Zeyneb Celaliyan

Worries intensifies each day in regards to health condition of Kurdish political prisoner Zeyneb Celaliyan (Zeynab Jalalian).

Sources from Kurdistan Human Rights Organization have reported that Kurdish prisoner Zeyneb Celaliyan in Kirmaşan (Kermanshah) jail in Rojhelat is on the verge of blindness for being denied medical treatment.

Zeyneb Celaliyan whom is not being allowed to be treated at a hospital outside the prison has been told by the prison doctor that her eyes could get healthy again by means of surgery or proper medical treatment. Her demand to receive treatment at a hospital had once again been rejected in November 2013.

A reliable source who is aware of Zeyneb Celaliyan’s health condition reported to Newroz TV that Celaliyan’s sentence was unjust, however her case is closed and she is imprisoned. Same source stated that a piece of flesh has grown in Zeyneb’s sclera which doctors call it Pterygium disease. Furthermore, there are two ways to treat this disease. Surgery is one of the options, however the attorney general opposed the idea. The second option is to use eye drops for long time.

According to doctors, symptoms of Pterygium at early stages are insignificant, however through time eyes turn red and starts itching. If this disease is left untreated, it can affect eyesight or even lead to blindness. According to medical practitioners, eye drop can prevent itching and red eyes in early stages, however if patient’s condition worsen or patient show allergy to eye drops, it is necessary to tackle the disease through surgery.

First News Agency reported that despite the worries on Zeyneb’s health condition, none of Iranian authorities addressed this issue and even her lawyer did not release any statement or information on the subject. It is possible that her lawyers were forced to remain silent about Zeyneb Celaliyan’s case under pressure from Iranian intelligence forces.

The Free Women Community of Rojhelat (KJAR), released a statement expressing concerns about her condition; the statement urged the Iranian Judicial authorities to take the necessary measures to prevent him from being blinded.

 

Zeyneb Celaliyan’s case

Zeyneb CelaliyanKurdish political prisoner Zeyneb Celaliyan (Zeynab Jalalian), born in 1982 from Makû was arrested in the mid 2008 in Kirmaşan city by intelligence and security forces and sentenced to death by the Revolutionary Court on the charge of being a member of the PJAK on the 14th of January 2009. Celaliyan was tried without the presence of her chosen lawyer, and her court session lasted only seven minutes. In December 2011 the Supreme Court commuted the death sentence to life imprisonment. She has been held at Kirmaşan prison since then.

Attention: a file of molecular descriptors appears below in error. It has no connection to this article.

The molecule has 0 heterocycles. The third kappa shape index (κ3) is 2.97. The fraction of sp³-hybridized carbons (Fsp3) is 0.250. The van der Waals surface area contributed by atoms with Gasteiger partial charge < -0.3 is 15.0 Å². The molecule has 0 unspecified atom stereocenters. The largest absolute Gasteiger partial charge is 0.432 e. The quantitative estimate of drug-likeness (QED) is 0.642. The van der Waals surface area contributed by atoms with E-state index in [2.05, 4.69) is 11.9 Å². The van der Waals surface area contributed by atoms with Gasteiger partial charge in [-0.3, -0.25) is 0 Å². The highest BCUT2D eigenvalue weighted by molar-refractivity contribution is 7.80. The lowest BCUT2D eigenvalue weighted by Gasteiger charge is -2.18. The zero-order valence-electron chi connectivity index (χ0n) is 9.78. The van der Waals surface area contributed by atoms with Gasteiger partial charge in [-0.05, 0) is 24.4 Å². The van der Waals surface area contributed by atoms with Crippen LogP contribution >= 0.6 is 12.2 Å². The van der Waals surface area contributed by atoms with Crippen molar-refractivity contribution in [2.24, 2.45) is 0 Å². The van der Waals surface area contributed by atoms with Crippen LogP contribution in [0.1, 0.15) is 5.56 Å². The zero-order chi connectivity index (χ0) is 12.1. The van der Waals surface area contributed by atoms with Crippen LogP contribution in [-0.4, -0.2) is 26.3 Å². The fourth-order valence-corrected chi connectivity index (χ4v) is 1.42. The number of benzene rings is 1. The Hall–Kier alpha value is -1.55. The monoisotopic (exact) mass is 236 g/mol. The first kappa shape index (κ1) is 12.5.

She has spent seven years so far while constantly under pressure and torture of Iranian ministry of intelligence. Among arrested women, Zeyneb Celaliyan received heaviest punishment and she spent seven years in prison with accusation of membership in PJAK. Iranian authorities put her health at great risk using physical and mental torture.

German Human Right Website “United4Iran-Bayern” wrote in a report that Celaliyan has not met with her family members in the past three years. Long-term incarceration in prison and repeated harassment by the Iranian security forces has affected his physical and mental health.

Article 103 of Prison Regulations ratified in 2005 states: “Head of Prison is responsible for medical care of inmates and should be transferred to the hospital in case of emergency”.

Needed of mentioning, earlier on a published report by the media, the reason of vision problems of Zeynab Jalalian was stated that she had suffered a stroke during interrogation.

The Kurdish Women’s organizations and many international human rights organizations such as the Amnesty International have launched campaigns for the lift of Celaliyan’s death sentence and her release.

Recently Ahmed Shaheed the special reporter on the situation of human rights in the Islamic Republic of Iran was criticized prison conditions in Iran as “extremely poor conditions for all detainees and limited access to sanitation facilities and medical treatment”.

 

Rojhelat.info